STEM Models of Success: Programs, Policies, and Practices in the Community College
reviewed by Mary Atwater, John Colson & Barbara Rascoe - August 31, 2015
Title: STEM Models of Success: Programs, Policies, and Practices in the Community College
Author(s): J. Luke Wood & Robert T. Palmer (Eds.)
Publisher: Information Age Publishing, Charlotte
ISBN: 1623964814, Pages: 298, Year: 2014
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STEM Models of Success: Programs, Policies, and Practices in the Community College, edited by J. Luke Wood and Robert T. Palmer, is an attempt to provide scholars and practitioners in higher education a platform to discuss and advance outcomes in science, technology, engineering, and mathematics (STEM), particularly for students historically underrepresented and underserved in these fields. The authors focus on topics that include: the role of the community college in leveling the educational playing field, Upward Bound Programs, exemplary practices for pipeline transitions from community colleges, and the role of community college faculty in widening the STEM pipeline.
Given calls by President Obama: (a) to put STEM at the forefront of U.S. legislators agenda (Koebler, 2012); and (b) for free education at community colleges (Bidwell, 2015), STEM Models of Success provides some evidence that community colleges can be a post-secondary access point for non-traditional students, including students of color, second generation, low-income, and adult students to enter the STEM career workforce. Even though this book has thirteen chapters, it would have been helpful if the chapters had been grouped together along the lines of programs, policies, and practices as positioned in the title.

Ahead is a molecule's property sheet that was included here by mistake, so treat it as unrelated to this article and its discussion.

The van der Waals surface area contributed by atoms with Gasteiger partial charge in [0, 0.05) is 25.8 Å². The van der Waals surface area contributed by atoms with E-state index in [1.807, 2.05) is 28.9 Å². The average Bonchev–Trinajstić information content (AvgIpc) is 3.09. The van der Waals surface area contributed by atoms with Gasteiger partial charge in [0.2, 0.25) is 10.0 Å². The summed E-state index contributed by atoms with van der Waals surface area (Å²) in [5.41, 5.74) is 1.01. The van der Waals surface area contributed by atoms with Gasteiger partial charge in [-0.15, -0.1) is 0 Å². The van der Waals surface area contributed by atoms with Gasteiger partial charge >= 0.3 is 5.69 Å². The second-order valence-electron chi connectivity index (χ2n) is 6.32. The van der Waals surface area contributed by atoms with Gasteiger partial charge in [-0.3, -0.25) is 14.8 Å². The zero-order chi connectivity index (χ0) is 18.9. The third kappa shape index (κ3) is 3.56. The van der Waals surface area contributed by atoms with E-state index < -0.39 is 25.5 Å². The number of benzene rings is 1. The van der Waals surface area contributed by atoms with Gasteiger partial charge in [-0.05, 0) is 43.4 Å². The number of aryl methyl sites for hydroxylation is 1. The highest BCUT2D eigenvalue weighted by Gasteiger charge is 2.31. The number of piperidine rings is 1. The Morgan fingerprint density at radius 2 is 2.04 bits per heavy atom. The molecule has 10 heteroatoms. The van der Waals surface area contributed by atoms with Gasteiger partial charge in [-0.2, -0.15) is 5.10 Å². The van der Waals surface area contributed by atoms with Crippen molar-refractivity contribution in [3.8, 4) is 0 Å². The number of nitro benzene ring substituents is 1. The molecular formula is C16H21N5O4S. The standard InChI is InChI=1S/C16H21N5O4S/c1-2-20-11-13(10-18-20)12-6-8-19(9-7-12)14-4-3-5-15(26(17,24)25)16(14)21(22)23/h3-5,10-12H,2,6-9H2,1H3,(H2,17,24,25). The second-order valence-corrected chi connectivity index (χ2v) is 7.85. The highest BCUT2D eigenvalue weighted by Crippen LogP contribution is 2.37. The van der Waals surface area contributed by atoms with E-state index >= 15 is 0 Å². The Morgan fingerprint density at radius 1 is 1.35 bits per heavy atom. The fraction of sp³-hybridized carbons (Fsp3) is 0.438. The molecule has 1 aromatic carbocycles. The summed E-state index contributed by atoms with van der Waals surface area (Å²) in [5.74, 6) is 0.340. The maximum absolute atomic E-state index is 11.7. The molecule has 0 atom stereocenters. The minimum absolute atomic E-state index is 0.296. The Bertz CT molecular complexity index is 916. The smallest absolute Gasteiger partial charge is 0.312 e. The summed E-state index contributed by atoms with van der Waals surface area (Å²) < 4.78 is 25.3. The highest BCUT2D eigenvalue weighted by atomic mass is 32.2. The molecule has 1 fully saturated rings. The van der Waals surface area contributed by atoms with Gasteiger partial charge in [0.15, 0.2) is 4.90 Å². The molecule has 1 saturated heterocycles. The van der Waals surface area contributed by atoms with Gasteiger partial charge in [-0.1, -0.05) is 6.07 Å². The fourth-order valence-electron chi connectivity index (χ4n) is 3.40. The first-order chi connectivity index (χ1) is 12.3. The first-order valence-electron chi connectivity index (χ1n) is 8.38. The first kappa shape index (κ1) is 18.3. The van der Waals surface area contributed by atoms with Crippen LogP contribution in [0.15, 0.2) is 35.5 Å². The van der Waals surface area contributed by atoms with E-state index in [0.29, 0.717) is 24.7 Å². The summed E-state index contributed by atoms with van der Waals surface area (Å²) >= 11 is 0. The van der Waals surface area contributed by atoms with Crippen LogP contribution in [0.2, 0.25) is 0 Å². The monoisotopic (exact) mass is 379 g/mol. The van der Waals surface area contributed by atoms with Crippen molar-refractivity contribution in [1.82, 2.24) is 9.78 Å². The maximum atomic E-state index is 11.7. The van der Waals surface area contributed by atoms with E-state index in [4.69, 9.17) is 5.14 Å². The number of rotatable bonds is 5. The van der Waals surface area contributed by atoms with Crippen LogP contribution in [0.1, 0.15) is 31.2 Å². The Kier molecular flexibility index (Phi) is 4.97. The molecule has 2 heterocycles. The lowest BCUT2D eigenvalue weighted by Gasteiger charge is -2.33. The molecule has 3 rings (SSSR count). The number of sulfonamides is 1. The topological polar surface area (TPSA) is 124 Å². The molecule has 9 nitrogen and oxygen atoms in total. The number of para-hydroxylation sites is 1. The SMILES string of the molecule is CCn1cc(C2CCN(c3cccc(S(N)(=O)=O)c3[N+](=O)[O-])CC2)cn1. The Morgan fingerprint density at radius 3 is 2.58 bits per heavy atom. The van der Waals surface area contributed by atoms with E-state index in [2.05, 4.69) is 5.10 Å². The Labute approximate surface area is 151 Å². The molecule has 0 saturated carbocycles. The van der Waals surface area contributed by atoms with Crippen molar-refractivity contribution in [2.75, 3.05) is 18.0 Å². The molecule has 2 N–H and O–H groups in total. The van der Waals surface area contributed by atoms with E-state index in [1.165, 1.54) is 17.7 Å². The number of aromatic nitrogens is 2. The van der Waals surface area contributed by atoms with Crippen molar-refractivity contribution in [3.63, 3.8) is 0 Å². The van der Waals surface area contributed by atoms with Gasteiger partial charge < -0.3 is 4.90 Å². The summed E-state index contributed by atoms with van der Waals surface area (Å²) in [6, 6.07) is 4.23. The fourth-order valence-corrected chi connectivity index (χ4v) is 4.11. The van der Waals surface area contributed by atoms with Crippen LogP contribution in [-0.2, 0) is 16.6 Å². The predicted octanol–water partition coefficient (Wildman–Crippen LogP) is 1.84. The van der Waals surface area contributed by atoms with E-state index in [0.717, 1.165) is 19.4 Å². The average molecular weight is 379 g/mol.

STEM AND CALIFORNIAS MINORITY POPULATION
In Chapter One, author Diane Rodriguez-Kiino asserts how foundational premises and gender discrimination serve as hurdles to underrepresented racial and ethnic minorities (URMs) students in the STEM pipeline. The chapter makes a positive contribution as to the importance of the role of community colleges in increasing access to URM students. Rodriguez-Kiino notes that community college students do not graduate with an Associate of Arts (A. A.) degree, but rather usually intend to transfer to 4-year institutions (p. 8). In addition, she cites research conducted by the California Community College Chancellors Office (CCCCO) noting that 65% of the systems A. A. earners completed one or more of the 112 community colleges basic skills courses. Rodriguez-Kiino asserts that this result is due to the student support network within the California Community Colleges (CCC) that provide academic counselors who collaborate with instructional faculty towards the development of an educational plan and extracurricular activities that enhance URM successes.
The chapter also focuses on institutions providing URM students with academic and life support programs with student success at leading community collegesValencia, East Los Angeles, and the Community College of Baltimore County. This chapter begins with use of the term minority, which one of the co-reviewers finds problematic.
GRANTS AND INFRASTRUCTURE
In Chapter Three, authors Pamela Felder and Jenna Tesauro provide a good review of the Jack Kent Cooke Foundation (JKCF) programs available to community college transfer students and institutionsCollege Access Grant, Undergraduate Transfer Scholarship ($30,000), Graduate Scholarship ($50,000), and the Community College Transfer Initiative (CCTI awarded to elite 4-year institutions at $1 million each). Awarded institutions have developed intentional programming that better connect [transfer students] beyond the classroom (p. 56).